Europe of Human Rights

On the evening of 4 June 2011, mayor of Warsaw-Ursynów district Piotr Guział hung a rainbow banner on the pole in front of the city hall. It was a highly symbolic event, officially starting the Diversity Week organized by this district. Its significance, however, is much broader.

The date of 4 June is one of the most important in the modern history of Poland. Twenty-two years ago, on exactly the same day that the horrors of Tiananmen happened, Poland had its first free parliamentary elections. These led to democratic changes, when the Solidarity movement took power, and caused later transformations in the whole Eastern bloc.

At that time just a few in Poland thought about the LGBT community; they were a highly marginalized group. The first independent LGBT organizations slowly started to emerge in the 1990s to raise awareness on the need to protect their rights.

Just six years ago the LGBT community faced a ban on a gay pride event (the Equality Parade), issued by Mayor of Warsaw Lech Kaczyński. The result was a successful litigation before the European Court of Human Rights (Bączkowski and others v. Poland), but even more importantly, in the emancipation of the LGBT movement in Poland. More and more persons decided to come out. Hate speech attracted public attention and resulted in important strategic court cases. Leaders of the LGBT movement used every possible media opportunity to talk about their cause. Gay pride events in 2006 and subsequent years were allowed and occurred without problems. One could expect that sooner or later changes would come, though discrimination was still present.

It seems that 2010 and 2011 are breakthrough years. For the first time, the need to regulate the status of same-sex partnerships became the topic of debates of presidential candidates. EuroPride 2010 was organized in Warsaw; it did not provoke any special protests. Despite massive attraction it was quite an ordinary event. In October 2010, Krystian Legierski, openly gay and one of the leaders of the LGBT movement, was elected as a local councillor of Warsaw. In May 2011, the left-wing party Alliance of Democratic Left (SLD) submitted to the Polish Parliament a draft for a civil union law, modelled on French PACS. Finally, recent polls show that 54% of the Polish population supports the idea of same-sex partnership. All of this shows that this issue is no longer only on the agenda of marginalized or extreme left-wing groups, but has become a mainstream political issue.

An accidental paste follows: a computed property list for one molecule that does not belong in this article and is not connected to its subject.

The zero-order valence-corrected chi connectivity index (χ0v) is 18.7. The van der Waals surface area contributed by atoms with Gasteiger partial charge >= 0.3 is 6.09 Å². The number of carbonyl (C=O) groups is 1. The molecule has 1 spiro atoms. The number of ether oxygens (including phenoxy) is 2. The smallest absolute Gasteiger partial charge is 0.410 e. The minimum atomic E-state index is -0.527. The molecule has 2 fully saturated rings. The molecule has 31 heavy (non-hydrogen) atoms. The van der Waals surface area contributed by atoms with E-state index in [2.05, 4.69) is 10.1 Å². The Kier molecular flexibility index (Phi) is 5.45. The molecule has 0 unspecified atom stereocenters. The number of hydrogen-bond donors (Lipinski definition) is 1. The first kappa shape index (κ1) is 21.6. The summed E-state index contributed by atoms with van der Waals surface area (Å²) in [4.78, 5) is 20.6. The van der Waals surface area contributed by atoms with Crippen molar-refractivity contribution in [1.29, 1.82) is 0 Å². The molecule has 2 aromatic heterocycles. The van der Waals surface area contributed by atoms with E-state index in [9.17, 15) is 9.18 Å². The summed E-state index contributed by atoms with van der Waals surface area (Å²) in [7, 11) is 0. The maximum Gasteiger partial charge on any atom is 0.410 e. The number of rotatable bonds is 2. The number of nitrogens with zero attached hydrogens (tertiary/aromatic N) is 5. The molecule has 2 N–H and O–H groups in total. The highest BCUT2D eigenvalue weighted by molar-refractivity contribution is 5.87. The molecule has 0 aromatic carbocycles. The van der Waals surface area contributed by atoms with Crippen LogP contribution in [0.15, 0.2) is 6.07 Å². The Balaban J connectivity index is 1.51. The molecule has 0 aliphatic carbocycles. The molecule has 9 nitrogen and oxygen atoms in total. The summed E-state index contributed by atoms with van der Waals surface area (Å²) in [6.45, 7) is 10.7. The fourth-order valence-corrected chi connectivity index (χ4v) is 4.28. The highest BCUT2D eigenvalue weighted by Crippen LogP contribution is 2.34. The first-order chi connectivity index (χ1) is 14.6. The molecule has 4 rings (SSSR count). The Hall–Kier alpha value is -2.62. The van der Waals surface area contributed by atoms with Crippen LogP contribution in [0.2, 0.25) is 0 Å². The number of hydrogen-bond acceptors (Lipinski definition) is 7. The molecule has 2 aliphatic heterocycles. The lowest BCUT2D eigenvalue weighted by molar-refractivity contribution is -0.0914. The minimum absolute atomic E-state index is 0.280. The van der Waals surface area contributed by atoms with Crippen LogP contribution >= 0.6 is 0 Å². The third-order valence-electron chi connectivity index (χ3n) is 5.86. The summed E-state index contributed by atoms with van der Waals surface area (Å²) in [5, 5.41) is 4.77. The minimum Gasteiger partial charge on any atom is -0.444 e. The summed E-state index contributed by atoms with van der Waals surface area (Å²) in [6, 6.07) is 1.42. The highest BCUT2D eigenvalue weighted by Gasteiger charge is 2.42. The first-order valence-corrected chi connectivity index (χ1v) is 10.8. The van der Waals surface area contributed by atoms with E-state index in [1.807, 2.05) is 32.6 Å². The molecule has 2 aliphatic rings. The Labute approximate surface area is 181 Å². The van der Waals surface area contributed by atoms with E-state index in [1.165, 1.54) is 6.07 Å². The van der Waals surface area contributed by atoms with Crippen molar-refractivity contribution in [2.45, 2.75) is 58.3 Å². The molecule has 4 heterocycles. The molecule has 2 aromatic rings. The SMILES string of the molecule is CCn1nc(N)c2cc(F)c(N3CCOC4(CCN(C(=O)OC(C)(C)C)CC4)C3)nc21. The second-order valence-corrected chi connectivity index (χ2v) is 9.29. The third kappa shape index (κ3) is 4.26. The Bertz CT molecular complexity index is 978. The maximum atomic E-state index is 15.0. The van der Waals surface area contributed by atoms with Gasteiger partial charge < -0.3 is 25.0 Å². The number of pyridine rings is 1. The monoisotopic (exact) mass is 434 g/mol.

The rainbow flag hanging in front of the public administrative office is symbolic; it was put there by a local administration official and not by an NGO leader as a sign of civic disobedience. It was done without any protest. If such things continue to happen, one should expect the passing of a same-sex partnership law quite soon, maybe even in 2012.

EU law obviously does not stipulate any necessity to pass a same-sex partnership law. However, some Polish politicians have raised concerns that one day such laws will be imposed by the Court of Justice of the European Union. It was one of the reasons to adopt the British-Polish Protocol, restricting applicability of the EU Charter of Fundamental Rights. It seems that Polish politicians overestimated the impact of the EU law. The major support for same-sex partnership will come from Polish society itself, despite objections of the Catholic church or political groups. The rational choice to provide for a comfortable way of living in partnerships has a chance to outweigh prejudices, fears and opportunistic political interest.


Adam Bodnar

Project “Europe of Human Rights”

Helsinki Foundation for Human Rights




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